In this layout, several pieces of horn wood are arranged together, taking advantage of their curvy shapes and creating an arch in the center. Stem plants are planted on the left and right sides of the layout to create a basic U-shaped composition in order to accentuate the open space beneath the driftwood. Such a composition is a rather difficult one, in which driftwood pieces are arranged to form an arch while keeping the overall layout in a good balance.

The key point here is to select driftwood pieces by carefully evaluating their sizes in the beginning. The layout will come together better if the main driftwood that forms an arch and other driftwood pieces are arranged at the same time to maintain the overall balance. Four horn wood pieces were used to create a framework in this layout: two in the center and one on each side.

It is important to provide some measures to prevent the driftwood from shifting during maintenance in a layout by using multiple pieces of driftwood, such as this one, since the overall balance of a layout will be destroyed if the position of the driftwood in the framework shifts. In this layout, Bolbitis was placed in the intersection of the driftwood pieces so that its roots will attach and secure the driftwood pieces in place and keep them from moving around.

A U-shaped composition with an open space around the center of a layout, such as this one, is suitable for expressing perspective. If you examine the composition in terms of balance, you can see that the driftwood and the bushes of aquatic plants on the right are somewhat larger and placed toward the front of the aquarium, while the ones on the left are smaller and placed somewhat toward the back. In the end, the composition of a layout is determined by the volume of aquatic plants. Therefore, stem plants, whose volume is easy to adjust through trimming, are used in the background in this layout. The position of the driftwood in the framework serves as a guideline for the planting area.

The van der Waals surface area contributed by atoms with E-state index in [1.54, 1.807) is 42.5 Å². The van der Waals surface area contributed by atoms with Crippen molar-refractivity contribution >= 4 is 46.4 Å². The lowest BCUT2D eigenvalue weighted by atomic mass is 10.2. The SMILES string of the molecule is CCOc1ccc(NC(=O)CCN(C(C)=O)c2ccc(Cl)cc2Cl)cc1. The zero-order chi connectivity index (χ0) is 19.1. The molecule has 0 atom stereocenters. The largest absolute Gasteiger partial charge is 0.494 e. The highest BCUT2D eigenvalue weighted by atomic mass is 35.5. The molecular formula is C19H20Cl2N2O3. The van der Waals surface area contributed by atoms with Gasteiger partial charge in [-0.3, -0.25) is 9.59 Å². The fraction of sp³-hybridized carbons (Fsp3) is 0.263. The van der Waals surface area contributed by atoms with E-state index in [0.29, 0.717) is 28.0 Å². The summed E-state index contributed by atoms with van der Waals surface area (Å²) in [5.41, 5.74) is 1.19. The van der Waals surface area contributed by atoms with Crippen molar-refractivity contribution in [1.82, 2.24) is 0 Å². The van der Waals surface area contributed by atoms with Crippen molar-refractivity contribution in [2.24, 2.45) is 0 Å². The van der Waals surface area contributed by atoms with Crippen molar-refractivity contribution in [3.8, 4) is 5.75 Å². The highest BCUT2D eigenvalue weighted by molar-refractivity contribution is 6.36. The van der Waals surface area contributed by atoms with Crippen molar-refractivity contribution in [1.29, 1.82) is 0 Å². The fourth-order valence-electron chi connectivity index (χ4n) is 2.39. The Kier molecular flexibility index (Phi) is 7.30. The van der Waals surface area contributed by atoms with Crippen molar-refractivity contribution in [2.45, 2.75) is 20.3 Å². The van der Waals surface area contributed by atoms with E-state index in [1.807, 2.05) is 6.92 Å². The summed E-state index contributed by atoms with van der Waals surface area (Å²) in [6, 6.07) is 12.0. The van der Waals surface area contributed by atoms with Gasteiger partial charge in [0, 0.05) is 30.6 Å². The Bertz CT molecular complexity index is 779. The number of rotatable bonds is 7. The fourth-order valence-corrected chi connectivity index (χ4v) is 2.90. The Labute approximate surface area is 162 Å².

Additionally, building the middle ground well with driftwood and epiphytic plants, such as ferns, makes it easier to maintain the stem plants through trimming. Driftwood produces a well-defined composition, which plays a key role in maintaining a layout. The composition of a finished layout becomes clear, and the sense of perspective is strengthened, through the placement of driftwood. This defines the composition clearly, and the layout is completed by planting aquatic plants in appropriate volumes on the left and right sides of an aquarium.


Aquarium: Cube Garden W180 x D60 x H60 cm

Lighting: Grand Solar I (NAG-150W-Green x 1, NA PC lamp 36W x 2) x 3 units, turned on for 10 hours per day

Filter: Super Jet Filter ES-2400 (Bio Rio L, NA Carbon)

Substrate: Aqua Soil Amazonia, Power Sand Special L, Bacter 100, Clear Super, Tourmaline BC, Penac W/for Aquarium, Penac P

CO2: Pollen Glass Beetle Series 50, 6 bubbles per second via CO2 Beetle Counter (using Tower)

Aeration: For 14 hours after the light is turned off using Lily Pipe P-4

Additives: Brighty K, Green Brighty STEP2

Water Change:    1/3 once a week

Water Quality:   Temperature 25ºC (77ºF), pH 6.8, TH 20 mg/l

Aquatic Plants: Rotala sp. “Nanjenshan,” Pogostemon sp. “Dassen,” Myriophyllum mattogrossense “green,” Ludwigia arcuata, Alternanthera reineckii, Nesaea pedicellata, Rotala rotundifolia, R. rotundifolia “green,” Bolbitus heudelotii, Fontinalis antipyretica, Echinodorus tenellus, Cryptocoryne costata, C. petchii, C. wendtii “green,” Lilaeopsis brasiliensis

Fish/Invertebrates: Rasboroides vaterifloris, Puntius titteya, Oreichthys sp., Otocinclus sp., Caridina japonica